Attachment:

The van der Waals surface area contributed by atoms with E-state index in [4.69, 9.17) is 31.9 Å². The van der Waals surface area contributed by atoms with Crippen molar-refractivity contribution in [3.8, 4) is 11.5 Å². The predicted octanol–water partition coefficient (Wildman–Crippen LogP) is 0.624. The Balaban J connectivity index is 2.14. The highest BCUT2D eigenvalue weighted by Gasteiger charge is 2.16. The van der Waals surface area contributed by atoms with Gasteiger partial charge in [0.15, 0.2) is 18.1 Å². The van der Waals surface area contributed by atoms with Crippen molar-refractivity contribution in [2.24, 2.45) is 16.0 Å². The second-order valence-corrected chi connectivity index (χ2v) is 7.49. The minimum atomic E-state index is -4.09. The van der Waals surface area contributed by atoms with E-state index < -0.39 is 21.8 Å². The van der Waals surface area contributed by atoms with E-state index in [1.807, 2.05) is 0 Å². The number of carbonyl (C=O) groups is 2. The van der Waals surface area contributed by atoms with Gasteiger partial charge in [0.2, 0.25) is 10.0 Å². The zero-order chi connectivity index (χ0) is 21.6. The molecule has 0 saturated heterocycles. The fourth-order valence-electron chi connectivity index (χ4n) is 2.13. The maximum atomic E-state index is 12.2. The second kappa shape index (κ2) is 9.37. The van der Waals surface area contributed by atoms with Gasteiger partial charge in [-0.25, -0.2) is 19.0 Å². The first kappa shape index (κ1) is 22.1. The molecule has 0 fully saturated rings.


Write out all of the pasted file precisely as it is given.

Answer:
The van der Waals surface area contributed by atoms with E-state index in [4.69, 9.17) is 31.9 Å². The van der Waals surface area contributed by atoms with Crippen molar-refractivity contribution in [3.8, 4) is 11.5 Å². The predicted octanol–water partition coefficient (Wildman–Crippen LogP) is 0.624. The Balaban J connectivity index is 2.14. The highest BCUT2D eigenvalue weighted by Gasteiger charge is 2.16. The van der Waals surface area contributed by atoms with Gasteiger partial charge in [0.15, 0.2) is 18.1 Å². The van der Waals surface area contributed by atoms with Crippen molar-refractivity contribution in [2.24, 2.45) is 16.0 Å². The second-order valence-corrected chi connectivity index (χ2v) is 7.49. The minimum atomic E-state index is -4.09. The van der Waals surface area contributed by atoms with E-state index < -0.39 is 21.8 Å². The van der Waals surface area contributed by atoms with E-state index in [1.807, 2.05) is 0 Å². The number of carbonyl (C=O) groups is 2. The van der Waals surface area contributed by atoms with Gasteiger partial charge in [0.2, 0.25) is 10.0 Å². The zero-order chi connectivity index (χ0) is 21.6. The molecule has 0 saturated heterocycles. The fourth-order valence-electron chi connectivity index (χ4n) is 2.13. The maximum atomic E-state index is 12.2. The second kappa shape index (κ2) is 9.37. The van der Waals surface area contributed by atoms with Gasteiger partial charge in [-0.25, -0.2) is 19.0 Å². The first kappa shape index (κ1) is 22.1. The molecule has 0 fully saturated rings.